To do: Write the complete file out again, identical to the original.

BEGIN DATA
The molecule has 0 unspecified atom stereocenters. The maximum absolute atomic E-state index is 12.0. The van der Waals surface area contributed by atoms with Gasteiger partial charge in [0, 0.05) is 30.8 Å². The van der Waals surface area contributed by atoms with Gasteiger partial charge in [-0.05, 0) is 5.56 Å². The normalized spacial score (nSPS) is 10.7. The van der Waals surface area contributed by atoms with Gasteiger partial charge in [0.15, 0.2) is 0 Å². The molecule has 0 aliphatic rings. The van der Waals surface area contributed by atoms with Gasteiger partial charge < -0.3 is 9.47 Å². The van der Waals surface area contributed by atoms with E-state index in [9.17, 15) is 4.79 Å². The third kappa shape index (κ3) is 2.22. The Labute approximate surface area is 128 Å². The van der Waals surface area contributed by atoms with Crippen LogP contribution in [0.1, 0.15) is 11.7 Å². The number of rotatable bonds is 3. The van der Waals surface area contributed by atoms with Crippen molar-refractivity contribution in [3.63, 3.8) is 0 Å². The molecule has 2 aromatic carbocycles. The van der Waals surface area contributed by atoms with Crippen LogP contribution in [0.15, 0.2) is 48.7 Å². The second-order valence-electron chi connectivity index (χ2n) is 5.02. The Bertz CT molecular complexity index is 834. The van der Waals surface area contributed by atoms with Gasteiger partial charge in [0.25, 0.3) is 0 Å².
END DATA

The molecule has 0 unspecified atom stereocenters. The maximum absolute atomic E-state index is 12.0. The van der Waals surface area contributed by atoms with Gasteiger partial charge in [0, 0.05) is 30.8 Å². The van der Waals surface area contributed by atoms with Gasteiger partial charge in [-0.05, 0) is 5.56 Å². The normalized spacial score (nSPS) is 10.7. The van der Waals surface area contributed by atoms with Gasteiger partial charge in [0.15, 0.2) is 0 Å². The molecule has 0 aliphatic rings. The van der Waals surface area contributed by atoms with Gasteiger partial charge < -0.3 is 9.47 Å². The van der Waals surface area contributed by atoms with E-state index in [9.17, 15) is 4.79 Å². The third kappa shape index (κ3) is 2.22. The Labute approximate surface area is 128 Å². The van der Waals surface area contributed by atoms with Crippen LogP contribution in [0.1, 0.15) is 11.7 Å². The number of rotatable bonds is 3. The van der Waals surface area contributed by atoms with Crippen molar-refractivity contribution in [3.63, 3.8) is 0 Å². The molecule has 2 aromatic carbocycles. The van der Waals surface area contributed by atoms with Crippen LogP contribution in [0.15, 0.2) is 48.7 Å². The second-order valence-electron chi connectivity index (χ2n) is 5.02. The Bertz CT molecular complexity index is 834. The van der Waals surface area contributed by atoms with Gasteiger partial charge in [0.25, 0.3) is 0 Å².